The movie Collateral Beauty starring Will Smith and an ensemble cast of Oscar Award winners and nominees, was marketed as a modern day Christmas Carol. But is it really the feel-good movie of the holidays?
Some reviews would have you think that the film can teach some valuable yogic principles. But most feel like the movie simply tried to hard to tug at the heartstrings and utterly failed in its attempt to teach abstract principles to find joy and happiness in the face of tragedy.
Three Christmas Angels
In Charles Dicken’s A Christmas Carol, Ebineezer Scrooge was visited by the ghosts of Christmas Past, Present, and Christmas Yet-To-Come who helped him change his miserly ways.
In Collateral Beauty, which opened in US theatres on Dec. 16, Howard (Smith), a New York City advertising executive was visited by the angels of Love (Keira Knightly), Death (Helen Mirren), and Time (Jacob Latimore) because he had been writing them letters after losing his six year old daughter to cancer three years prior. But not all is as it seems.
The three angels were actually small time theatre actors who were hired by Howards friends and business partners (played by Kate Winslet, Edward Norton, and Michael Peña) who conspired to make it look as if Howard was going insane so they could sell the company without his input.
While the deception seems heartless and cruel, especially coming from Howard’s so-called closest friends, the movie showed that the three were also dealing with their own stuggles with love, death, and time. Their plan was supposedly done out of desperation at their own situations and not out of apathy towards Howard’s loss.
The movie, being a holiday film afterall, allows Howard to find beauty even in the face of extreme tragedy. Some have even commented that they interpreted the end of the film to imply that the three actors were actually real angels the whole time.
END OF SPOILERS.
More Damaged Than Beautiful
The review of the film on Roger Ebert felt that the star-studded cast was a resut of over-compensating for a cheap, Hallmark movie-esque script. Ouch.
Yoga Journal was one of the few publications that thought audeinces, especially those who want to learn more about yoga philosophy, should give Collateral Beauty a chance.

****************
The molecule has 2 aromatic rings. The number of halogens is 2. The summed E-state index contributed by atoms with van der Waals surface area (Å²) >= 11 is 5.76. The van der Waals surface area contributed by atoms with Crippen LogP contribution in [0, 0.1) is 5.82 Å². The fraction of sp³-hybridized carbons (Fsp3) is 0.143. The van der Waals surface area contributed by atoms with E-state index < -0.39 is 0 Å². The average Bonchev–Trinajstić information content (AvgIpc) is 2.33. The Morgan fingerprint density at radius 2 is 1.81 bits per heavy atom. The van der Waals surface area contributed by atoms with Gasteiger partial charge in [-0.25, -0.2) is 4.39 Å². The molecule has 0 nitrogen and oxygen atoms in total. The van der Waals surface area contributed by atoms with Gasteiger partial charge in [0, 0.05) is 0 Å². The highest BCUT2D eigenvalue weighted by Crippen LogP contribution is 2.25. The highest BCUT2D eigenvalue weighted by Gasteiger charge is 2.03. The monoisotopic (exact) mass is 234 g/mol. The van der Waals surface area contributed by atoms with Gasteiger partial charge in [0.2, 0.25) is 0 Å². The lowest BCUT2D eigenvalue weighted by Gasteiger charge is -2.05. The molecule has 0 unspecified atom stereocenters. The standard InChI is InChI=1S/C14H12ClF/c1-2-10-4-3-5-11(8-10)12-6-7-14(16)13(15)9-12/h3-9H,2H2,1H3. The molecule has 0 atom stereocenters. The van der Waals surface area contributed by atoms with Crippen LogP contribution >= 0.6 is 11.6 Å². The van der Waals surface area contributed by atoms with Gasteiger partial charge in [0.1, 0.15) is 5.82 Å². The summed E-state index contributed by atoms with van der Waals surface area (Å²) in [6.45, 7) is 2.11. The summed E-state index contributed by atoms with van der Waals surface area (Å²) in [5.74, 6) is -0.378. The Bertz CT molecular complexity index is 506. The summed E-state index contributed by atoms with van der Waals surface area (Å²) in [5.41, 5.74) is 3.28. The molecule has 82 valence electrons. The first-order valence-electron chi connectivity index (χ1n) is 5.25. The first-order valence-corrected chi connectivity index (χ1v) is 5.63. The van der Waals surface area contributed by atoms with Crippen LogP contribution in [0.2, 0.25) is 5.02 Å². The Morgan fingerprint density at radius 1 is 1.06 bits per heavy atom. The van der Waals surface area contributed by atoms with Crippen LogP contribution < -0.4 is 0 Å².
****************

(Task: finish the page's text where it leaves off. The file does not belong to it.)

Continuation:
According to Jennifer D’Angelo Friedman, who wrote the sponsored article, the movie touched upon yogic principles concerning the joy found at the other side of grief, death, suffering, and pain.
She also highlighted the fact that Smith’s father was diagnosed with cancer during filming. As the actor researched Buddhist teachings with books like the Tibetan Book of The Dead to prepare for the role, he shared what he read with his father.
Smith’s father passed away while the movie was being made. His loss on screen as Howard was very real.
“Howard was trying to solve his problems with his mind. He thought he could think his way through this problem, and what he realized is he had to bleed, he had to suffer, he had to mourn, he had to let it go, and when he finally had the opportunity to just release and let it all go, the collateral beauty was the joy that he was seeking in the first place,” Smith said at a press conference to promote the movie.
A New “It’s A Wonderful Life” For Yogis?
Should yoga enthusiasts see Collateral Beauty? While it would have been nice to have a new movie that teaches yogic principes become a modern day version of A Christmas Carol or even It’s A Wonderful Life, this movie does not seem destined to become a holiday classic.
At its best, it is a movie that simply tried too hard to be a tear-jerker. At its worst, the story is a careless treatment of the theme at its very core: grief.
Matt Goldberg of Collider did not mince words when he wrote a scathing review, saying that the film completely disrespects parents who have experienced the loss of a child.
“Rather than take the mature approach and show that some sadness is insurmountable no matter how hard we try, Collateral Beauty offers the biggest load of horseshit by pretending that if we simply confront abstract ideals and acknowledge our pain, then healing isn’t that far away,” he wrote.
Yes, abstract yogic ideals of accepting impermanence and letting go can be helpful in the path towards healing. But sadly, Collateral Beauty failed to deliver this message in a way that still honored and respected the pain of anyone who suffered the loss of a loved one.